PORT-AU-PRINCE, Haiti—Inside a small stucco pavilion built as a urology clinic -- one of the few buildings in the hospital complex deemed structurally sound -- patient after patient was wheeled into the makeshift operating room on an old bed Saturday. Workers doused the walls with disinfectant as a couple of nurses prepped the wounded and gave them a bit of anesthesia. Then out came the saws.
The work was amputations.
Oda Mukkuaka, a Haitian surgeon who has worked at Port-au-Prince's General Hospital for four years, helped guide the saw across the shin of a 40-year-old woman who had lost her foot after she was hit by falling debris.
Using a headlamp like those worn by miners because there was no electricity, surgical scrubs tied around his waist in the heat, Mukkuaka doused blood and cleared away tissue. Once the cutting was done, he swiftly pushed metal wire into the skin, sewing shut a pocket-like fold to form what will now form the end of her stump.
Somewhat remarkably, given the nature of the work and the magnitude of the disaster before him, Mukkuaka, 35, seemed to take the grueling two-hour surgery in stride.
"We are used to working in a harsh environment because we are in Haiti," he said, citing shortages of supplies and the population's precarious existence. "The difference this time is the volume."
Haitian doctors seemed largely missing in action in the first hours and days after the quake. Clinics and hospitals, if not destroyed, were mostly shuttered.
A small group of physicians continued working at General Hospital, but it was a triage that made "MASH" look like a boutique clinic in Beverly Hills.
Georges Lamarre, a tall, gaunt general practitioner, was at home when the quake roared through Port-au-Prince. Within two hours, he made his way back to the hospital and started tending to the walking wounded who staggered to the hospital, a collection of two-story green and white buildings on a scrawny lawn. First thing: He delivered the baby of a woman pulled from a collapsed building.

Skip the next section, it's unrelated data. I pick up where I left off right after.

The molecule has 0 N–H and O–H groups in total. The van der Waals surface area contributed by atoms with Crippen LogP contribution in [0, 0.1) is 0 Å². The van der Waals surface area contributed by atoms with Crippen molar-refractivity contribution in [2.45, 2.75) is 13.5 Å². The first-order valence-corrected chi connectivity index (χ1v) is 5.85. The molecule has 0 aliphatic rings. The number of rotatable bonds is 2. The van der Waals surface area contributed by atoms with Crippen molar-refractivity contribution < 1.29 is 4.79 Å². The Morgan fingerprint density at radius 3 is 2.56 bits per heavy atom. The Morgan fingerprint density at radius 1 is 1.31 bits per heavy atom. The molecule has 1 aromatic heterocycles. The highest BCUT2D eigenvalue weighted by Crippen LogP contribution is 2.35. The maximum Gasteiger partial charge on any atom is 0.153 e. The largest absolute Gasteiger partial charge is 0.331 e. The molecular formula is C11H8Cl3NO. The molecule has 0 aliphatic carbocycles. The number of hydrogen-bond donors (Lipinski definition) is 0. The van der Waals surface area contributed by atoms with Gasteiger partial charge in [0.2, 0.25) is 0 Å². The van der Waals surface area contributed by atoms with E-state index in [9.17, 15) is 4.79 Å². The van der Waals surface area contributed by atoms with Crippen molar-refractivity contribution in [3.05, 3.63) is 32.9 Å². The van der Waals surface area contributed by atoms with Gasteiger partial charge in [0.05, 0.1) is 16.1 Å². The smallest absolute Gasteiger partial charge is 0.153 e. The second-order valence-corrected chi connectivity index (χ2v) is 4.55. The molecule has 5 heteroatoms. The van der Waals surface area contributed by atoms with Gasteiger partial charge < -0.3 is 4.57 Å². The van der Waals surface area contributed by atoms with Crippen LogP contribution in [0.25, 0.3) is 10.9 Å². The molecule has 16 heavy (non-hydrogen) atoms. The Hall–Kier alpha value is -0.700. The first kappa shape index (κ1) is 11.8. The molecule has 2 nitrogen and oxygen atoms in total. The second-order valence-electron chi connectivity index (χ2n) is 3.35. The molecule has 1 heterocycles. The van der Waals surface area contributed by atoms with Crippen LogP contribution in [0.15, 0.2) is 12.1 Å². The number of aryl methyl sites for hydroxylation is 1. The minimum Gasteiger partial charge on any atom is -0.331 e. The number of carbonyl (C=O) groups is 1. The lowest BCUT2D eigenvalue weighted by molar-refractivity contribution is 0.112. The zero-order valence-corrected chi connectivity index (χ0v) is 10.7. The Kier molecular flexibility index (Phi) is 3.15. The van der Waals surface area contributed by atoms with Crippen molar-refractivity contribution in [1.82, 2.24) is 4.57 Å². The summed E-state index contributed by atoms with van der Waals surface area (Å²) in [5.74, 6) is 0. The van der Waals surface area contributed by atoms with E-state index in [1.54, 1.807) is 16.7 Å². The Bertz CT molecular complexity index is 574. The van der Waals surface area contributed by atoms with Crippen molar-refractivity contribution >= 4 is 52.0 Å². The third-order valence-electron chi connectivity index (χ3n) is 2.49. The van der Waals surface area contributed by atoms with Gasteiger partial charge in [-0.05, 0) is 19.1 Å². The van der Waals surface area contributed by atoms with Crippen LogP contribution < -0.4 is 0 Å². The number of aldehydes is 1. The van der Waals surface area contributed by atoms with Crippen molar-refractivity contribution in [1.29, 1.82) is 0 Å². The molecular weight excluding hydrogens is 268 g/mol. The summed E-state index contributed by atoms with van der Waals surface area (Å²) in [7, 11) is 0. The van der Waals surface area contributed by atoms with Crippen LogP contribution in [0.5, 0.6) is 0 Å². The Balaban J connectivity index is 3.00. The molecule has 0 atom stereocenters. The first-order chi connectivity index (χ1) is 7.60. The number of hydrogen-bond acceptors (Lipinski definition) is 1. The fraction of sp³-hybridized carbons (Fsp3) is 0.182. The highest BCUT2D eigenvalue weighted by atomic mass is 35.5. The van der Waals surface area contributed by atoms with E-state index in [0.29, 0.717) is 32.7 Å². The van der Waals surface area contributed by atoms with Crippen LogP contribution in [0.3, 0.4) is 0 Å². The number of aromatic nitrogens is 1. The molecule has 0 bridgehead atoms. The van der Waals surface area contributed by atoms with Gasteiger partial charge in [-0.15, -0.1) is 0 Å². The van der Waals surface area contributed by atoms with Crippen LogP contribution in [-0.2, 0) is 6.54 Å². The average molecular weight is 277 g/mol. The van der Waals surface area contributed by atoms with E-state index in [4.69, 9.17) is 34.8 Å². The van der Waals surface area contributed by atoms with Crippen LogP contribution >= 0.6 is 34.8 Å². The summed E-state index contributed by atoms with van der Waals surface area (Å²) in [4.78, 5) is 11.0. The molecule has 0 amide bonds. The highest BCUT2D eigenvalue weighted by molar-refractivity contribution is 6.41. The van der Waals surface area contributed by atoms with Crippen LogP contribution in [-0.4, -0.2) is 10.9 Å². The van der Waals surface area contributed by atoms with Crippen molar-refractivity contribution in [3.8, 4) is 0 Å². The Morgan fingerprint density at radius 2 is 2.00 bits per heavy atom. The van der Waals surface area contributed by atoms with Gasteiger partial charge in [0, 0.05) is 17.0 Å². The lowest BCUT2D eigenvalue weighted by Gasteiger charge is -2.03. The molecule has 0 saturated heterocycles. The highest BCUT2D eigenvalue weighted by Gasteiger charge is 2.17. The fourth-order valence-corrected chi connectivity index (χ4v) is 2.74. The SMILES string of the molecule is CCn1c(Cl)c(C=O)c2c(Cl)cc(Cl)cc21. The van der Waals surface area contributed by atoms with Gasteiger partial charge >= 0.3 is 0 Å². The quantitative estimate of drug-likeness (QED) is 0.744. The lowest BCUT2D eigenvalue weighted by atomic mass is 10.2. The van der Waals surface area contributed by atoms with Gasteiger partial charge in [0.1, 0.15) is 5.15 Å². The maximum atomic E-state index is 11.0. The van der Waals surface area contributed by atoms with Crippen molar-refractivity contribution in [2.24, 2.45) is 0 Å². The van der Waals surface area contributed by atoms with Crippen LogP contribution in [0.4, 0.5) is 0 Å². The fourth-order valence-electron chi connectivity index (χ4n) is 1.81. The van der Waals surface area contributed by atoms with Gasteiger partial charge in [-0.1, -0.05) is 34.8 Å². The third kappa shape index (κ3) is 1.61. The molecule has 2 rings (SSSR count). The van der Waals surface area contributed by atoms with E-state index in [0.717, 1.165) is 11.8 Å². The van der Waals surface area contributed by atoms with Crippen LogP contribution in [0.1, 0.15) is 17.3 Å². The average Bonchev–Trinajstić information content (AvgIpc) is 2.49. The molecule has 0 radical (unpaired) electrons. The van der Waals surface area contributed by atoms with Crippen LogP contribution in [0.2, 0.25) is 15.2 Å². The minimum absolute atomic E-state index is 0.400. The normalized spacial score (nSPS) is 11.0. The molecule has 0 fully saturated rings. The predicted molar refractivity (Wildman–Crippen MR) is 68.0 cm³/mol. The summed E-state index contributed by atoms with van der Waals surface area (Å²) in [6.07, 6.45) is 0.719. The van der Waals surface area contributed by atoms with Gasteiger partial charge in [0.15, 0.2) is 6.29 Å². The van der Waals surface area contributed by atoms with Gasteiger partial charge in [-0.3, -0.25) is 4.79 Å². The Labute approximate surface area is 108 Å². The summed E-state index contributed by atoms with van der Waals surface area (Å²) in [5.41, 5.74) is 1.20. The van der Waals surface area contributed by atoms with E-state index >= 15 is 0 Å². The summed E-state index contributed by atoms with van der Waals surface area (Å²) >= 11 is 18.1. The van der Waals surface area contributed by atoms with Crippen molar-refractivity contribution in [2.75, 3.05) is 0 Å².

By midnight, five doctors were working at General Hospital; by dawn, about 20. Many doctors had died, were missing or were absorbed in saving their families.
"We had a lot of patients that first night, but the next day it was uncontrollable," said Lamarre, 35. Most of the patients bled to death, he said. There were no antibiotics or blood supplies. "Up to this moment, there are patients out there we haven't even touched."
They included Yolanda Gehry, who brought her baby, Ashleigh, to the hospital Tuesday night. Four days later, a doctor came by and taped up the baby's head but had not yet treated her shattered hand. Ashleigh sat in her mother's lap, sobbing disconsolately, a bloodied bandage swaddling her left hand like a woeful mitten.
"The Haitian doctors didn't have anything to help us, so we had to wait for the foreigners," the mother said. "I am not angry. I am waiting."
On the trash-strewn hospital grounds, the injured lay on thin mattresses; some had rickety beds with plastic sheets held overhead on sticks to shade against the sun's brutal heat. Flies swarmed. Most have been there since Tuesday. Buildings are too damaged to put them inside, where many are too fearful to go anyway.
Jule Lutheran said he thought that his goddaughter's arm might have been saved if she had been seen earlier. The 26-year-old woman, Jean Orelis, lay sprawled on a cot, her arm crudely wrapped. "We depend on God and the doctors, so we can't be angry."
Inside the room where the surgeries were taking place, a few tables over from where Mukkuaka operated, doctors cut the leg off a 7-year-old boy named Ulysses. As he awoke, he began to moan, then cry, "Oh God! Mes amis!" Then his cries evolved into a singsong as a doctor carried him away.
For all their efforts, several of the Haitian doctors seemed dazed and shellshocked. The operations did not begin in earnest until foreign medical teams, including the Los Angeles-based International Medical Corps, arrived Saturday with supplies.
In the operating room, tables and corners were stacked high with gauze, syringes, surgical gloves, rolls and rolls of tape, IV starter kits, scissors, scalpels and other supplies. One nurse said they were already running out of sutures.
"We always need basic materials to work with," said Lamarre, the general practitioner. "In normal times, sometimes we don't have oxygen or medicines."
Even with the help, Lamarre remained doubtful that all the people outside the doors could be treated.
Lamarre was on his way to a surgery that would cut off both a woman's legs at the thigh. There were so many amputations, he said, because of the nature of crush wounds and trauma.
What is this woman's future?
The doctor raised his eyebrows.
"In Haiti?" he asked.
"These people are finished."